Collective action, responsible universities, and ongoing populist growth

Collective action for real change

Her Hands, My Hands talked about collective action over on her blog. Do you remember how we’re boycotting Kellogg’s? I admit, I haven’t thought about it in a minute. We don’t typically buy stuff from them anyway, but there are so many brands under the umbrella, I’m not sure how closely we’ve stuck to that.

She’s got a clear vision for how we improve things long-term, and it’s the boring, unsexy work of civil responsibility.

The only way to stop this cycle is by pushing politicians to pass bills that make such things illegal, with sentences and penalties that will actually hurt mega corporations’ bottom lines. As currently there’s little political will from politicians themselves, the public must engage with them to force them to act in line withe the majority of the public’s actual wishes–which means calling your local and state and federal electeds, often, *and* voting in every election–local, state, federal–for people who have either already delivered, or who you believe will deliver, on your actual values and goals. And then calling whoever wins that seat. Often.

I was a lot better about all of this in 2016-2020, and then I was so broken and tired. Let this stand as a reminder that I have Political Adulting to do.


Another university agrees to divest from Israel

Although there’s a lot more noise around protests gone wrong, some universities have worked peacefully with protestors. In Ireland, Trinity College successfully came to an agreement.

Also, a public university in northern California listened to protestors and came to an agreement. (AJE)

Sonoma State would do more to disclose its contracts and seek “divestment strategies”, Lee wrote. It would also not pursue partnerships that are “sponsored by, or represent, the Israeli state academic and research institutions”.

In exchange for the concessions, student activists agreed to dismantle the cluster of tents on campus by Wednesday evening.

Students still remember that governance should be by and for the people governed.


The Republican party marches nearer populism

The Tea Party is officially gone. Politico covers the closure of FreedomWorks, which was a once-hot libertarian group.

The organization cites Trump as the problem, and it shows how the Republican party is being pulled apart by opinions on the ex-president. It’s libertarianism vs populism, and populism seems to be winning.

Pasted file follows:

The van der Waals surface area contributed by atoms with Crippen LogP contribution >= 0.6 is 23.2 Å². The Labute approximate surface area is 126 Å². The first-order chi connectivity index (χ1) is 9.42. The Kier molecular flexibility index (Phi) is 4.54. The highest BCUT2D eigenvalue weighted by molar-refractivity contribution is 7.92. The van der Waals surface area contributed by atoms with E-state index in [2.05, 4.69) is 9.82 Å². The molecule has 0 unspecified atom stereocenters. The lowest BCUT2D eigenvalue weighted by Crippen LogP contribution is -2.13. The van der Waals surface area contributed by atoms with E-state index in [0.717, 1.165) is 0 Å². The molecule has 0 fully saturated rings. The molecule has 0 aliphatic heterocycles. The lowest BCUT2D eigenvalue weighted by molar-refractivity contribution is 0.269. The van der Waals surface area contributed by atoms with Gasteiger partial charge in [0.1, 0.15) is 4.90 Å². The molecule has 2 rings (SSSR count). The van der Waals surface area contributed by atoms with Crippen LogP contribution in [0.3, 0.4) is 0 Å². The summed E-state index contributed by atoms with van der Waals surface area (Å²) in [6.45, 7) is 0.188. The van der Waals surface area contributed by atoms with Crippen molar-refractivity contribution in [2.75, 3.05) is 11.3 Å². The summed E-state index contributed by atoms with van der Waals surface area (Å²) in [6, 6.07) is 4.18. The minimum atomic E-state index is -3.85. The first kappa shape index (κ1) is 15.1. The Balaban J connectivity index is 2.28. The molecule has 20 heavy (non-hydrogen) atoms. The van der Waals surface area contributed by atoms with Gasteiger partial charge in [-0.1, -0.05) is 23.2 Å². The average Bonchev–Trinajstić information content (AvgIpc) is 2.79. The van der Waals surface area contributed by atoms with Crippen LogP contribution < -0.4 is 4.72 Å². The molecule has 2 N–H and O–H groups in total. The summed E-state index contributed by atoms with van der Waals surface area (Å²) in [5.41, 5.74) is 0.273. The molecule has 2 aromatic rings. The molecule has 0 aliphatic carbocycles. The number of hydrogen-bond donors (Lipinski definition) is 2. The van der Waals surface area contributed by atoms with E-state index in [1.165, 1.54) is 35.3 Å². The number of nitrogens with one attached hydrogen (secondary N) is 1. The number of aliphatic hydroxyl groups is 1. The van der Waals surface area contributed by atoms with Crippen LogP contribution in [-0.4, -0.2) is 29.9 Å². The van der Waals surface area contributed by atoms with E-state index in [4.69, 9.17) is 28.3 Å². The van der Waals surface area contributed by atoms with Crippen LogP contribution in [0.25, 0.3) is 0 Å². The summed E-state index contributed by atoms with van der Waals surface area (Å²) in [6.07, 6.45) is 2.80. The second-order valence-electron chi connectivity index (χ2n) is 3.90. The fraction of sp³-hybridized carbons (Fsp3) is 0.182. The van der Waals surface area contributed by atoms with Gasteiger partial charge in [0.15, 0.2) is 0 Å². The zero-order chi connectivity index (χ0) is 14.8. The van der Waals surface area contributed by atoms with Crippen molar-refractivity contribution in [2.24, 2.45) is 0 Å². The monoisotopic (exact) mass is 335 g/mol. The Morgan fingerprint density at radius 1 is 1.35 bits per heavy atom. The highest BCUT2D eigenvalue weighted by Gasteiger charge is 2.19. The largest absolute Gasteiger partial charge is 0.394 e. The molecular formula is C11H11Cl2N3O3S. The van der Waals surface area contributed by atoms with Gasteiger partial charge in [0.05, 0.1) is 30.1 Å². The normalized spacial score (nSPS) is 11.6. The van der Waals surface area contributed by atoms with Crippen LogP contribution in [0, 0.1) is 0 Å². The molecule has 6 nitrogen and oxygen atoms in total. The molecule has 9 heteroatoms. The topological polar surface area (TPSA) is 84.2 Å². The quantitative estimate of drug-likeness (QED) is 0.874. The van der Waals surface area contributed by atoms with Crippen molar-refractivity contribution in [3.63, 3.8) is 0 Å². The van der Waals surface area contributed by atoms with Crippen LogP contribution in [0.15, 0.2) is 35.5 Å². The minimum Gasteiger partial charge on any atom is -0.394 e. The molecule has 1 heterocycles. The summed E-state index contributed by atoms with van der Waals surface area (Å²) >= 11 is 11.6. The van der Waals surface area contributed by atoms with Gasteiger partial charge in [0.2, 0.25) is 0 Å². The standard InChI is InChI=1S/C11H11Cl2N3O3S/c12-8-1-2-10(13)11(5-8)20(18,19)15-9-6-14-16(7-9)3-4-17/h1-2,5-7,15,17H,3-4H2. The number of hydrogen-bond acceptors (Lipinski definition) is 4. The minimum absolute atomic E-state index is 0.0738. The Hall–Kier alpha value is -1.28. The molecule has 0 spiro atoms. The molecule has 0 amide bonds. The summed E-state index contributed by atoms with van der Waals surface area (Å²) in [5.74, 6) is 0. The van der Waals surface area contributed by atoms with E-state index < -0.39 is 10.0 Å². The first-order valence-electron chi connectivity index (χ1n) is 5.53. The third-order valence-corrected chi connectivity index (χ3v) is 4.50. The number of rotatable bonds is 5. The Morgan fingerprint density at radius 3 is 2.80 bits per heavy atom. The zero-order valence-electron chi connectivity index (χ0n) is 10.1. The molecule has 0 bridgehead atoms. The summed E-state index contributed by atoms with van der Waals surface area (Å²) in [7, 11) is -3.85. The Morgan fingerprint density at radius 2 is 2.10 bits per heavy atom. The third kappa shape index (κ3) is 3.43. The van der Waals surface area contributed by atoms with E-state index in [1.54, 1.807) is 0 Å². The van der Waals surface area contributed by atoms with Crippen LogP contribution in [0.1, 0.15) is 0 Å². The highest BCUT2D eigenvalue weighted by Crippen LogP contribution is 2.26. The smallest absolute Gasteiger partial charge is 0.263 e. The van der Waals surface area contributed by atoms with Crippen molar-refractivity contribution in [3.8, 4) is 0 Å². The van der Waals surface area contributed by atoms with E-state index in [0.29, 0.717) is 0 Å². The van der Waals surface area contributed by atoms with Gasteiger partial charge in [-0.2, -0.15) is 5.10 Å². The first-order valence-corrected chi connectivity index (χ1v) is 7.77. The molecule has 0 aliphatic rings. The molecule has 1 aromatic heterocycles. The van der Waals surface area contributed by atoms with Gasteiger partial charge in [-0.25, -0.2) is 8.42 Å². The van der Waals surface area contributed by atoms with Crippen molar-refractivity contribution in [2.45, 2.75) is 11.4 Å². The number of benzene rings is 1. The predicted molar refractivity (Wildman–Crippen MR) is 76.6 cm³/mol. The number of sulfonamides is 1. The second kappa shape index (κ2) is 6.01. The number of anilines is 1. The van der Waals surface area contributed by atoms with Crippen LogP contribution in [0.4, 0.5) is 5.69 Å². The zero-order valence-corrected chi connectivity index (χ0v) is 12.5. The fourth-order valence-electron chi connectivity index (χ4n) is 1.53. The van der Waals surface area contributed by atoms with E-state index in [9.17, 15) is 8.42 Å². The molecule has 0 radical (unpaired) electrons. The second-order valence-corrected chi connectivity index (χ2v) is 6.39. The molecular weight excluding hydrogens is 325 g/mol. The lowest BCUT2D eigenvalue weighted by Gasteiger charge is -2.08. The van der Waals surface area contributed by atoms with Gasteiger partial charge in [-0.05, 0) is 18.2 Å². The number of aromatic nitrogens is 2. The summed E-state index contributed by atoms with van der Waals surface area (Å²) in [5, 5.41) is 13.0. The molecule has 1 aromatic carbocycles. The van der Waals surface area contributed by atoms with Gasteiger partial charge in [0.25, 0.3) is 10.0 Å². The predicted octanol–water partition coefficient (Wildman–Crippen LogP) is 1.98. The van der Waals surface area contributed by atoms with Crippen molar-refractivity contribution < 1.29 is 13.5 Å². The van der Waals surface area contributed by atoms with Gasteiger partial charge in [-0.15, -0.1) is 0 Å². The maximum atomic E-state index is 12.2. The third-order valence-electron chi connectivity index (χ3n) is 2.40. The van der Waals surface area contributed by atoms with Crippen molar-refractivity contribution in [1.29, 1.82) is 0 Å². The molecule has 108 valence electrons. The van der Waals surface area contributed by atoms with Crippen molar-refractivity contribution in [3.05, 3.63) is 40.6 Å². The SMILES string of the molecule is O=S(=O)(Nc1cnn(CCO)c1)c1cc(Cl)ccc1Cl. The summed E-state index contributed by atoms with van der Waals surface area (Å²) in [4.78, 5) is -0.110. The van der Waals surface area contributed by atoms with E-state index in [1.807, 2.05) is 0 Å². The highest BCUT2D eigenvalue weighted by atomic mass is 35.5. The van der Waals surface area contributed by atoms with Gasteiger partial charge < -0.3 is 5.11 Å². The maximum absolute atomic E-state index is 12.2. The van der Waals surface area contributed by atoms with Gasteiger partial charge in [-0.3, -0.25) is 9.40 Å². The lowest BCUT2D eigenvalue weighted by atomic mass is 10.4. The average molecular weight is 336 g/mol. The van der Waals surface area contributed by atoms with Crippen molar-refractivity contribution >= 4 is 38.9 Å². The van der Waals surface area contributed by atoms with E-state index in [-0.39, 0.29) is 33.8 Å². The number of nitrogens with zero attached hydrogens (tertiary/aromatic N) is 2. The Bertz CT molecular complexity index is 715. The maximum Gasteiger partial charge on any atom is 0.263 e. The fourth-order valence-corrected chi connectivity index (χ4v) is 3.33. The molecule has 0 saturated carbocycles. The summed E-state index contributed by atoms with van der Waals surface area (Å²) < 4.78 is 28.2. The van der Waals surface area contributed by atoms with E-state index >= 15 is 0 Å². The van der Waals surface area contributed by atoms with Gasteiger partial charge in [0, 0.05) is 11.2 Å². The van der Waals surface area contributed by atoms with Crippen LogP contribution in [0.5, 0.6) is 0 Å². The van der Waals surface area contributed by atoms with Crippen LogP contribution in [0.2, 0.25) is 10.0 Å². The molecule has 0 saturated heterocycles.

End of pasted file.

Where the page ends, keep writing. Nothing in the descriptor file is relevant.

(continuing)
FreedomWorks leaders, for example, still believed in free trade, small government and a robust merit-based immigration system. Increasingly, however, those positions clashed with a Trump-aligned membership who called for tariffs on imported goods and a wall to keep immigrants out but were willing, in Brandon’s view, to remain silent as Trump’s administration added $8 trillion to the national debt.

“A lot of our base aged, and so the new activists that have come in [with] Trump, they tend to be much more populist,” Brandon said. “So you look at the base and that just kind of shifted.”

This same split was creating headaches in other parts of the organization as well. “Our staff became divided into MAGA and Never Trump factions,” Brandon said in an internal document reviewed by POLITICO Magazine. It also impacted fundraising.

Considering that the GOP is now chaired by someone surnamed Trump, it’s clear that the party is all-in on a particular charismatic leader, and their stances are whatever his stances are. Is there room for anyone else?

Even Mitt Romney, who has typically represented an Older Kind of Republican, asserts that Biden should have pardoned Trump for everything. (NBC) Apparently trying to hold Trump accountable for things is actually more pro-Trump?

So what happens to the Republicans (former or current) who don’t wanna fall in with this populist movement? Genuine question.

My guess is that the Democrats will increasingly court them and move further right. We’ve been seeing strong man-like discourse from Biden (largely in the form of Dark Brandon), and the Democratic party certainly has room for authoritarians. (Lawyers, Guns, & Money)

That poses a problem for anyone left of center-right, and I think it’s gonna be a bigger issue going forward. The Green Party is unserious (they tend to hold anti-scientific stances, like anti-vaxx stuff) and there isn’t really anywhere for voters squeezed left to go. That’s possibly the greatest threat against Biden’s reelection, and the election of future Democratic presidents: A lot of leftward voters simply cannot abide the kind of imperial action Democrats are willing to take, and may not mobilize in support.

I’ve got no predictions for how this turns out in the long term, but I hope that most of us can agree it’s easier to shout at Biden to do the right thing for another four years than deal with another charismatic populist Trump presidency.

Look up top for that post about collective action. Even if Dems retake the presidency, we’re gonna need a lot of that for the next twenty years in order to avoid a high-level populist relapse.

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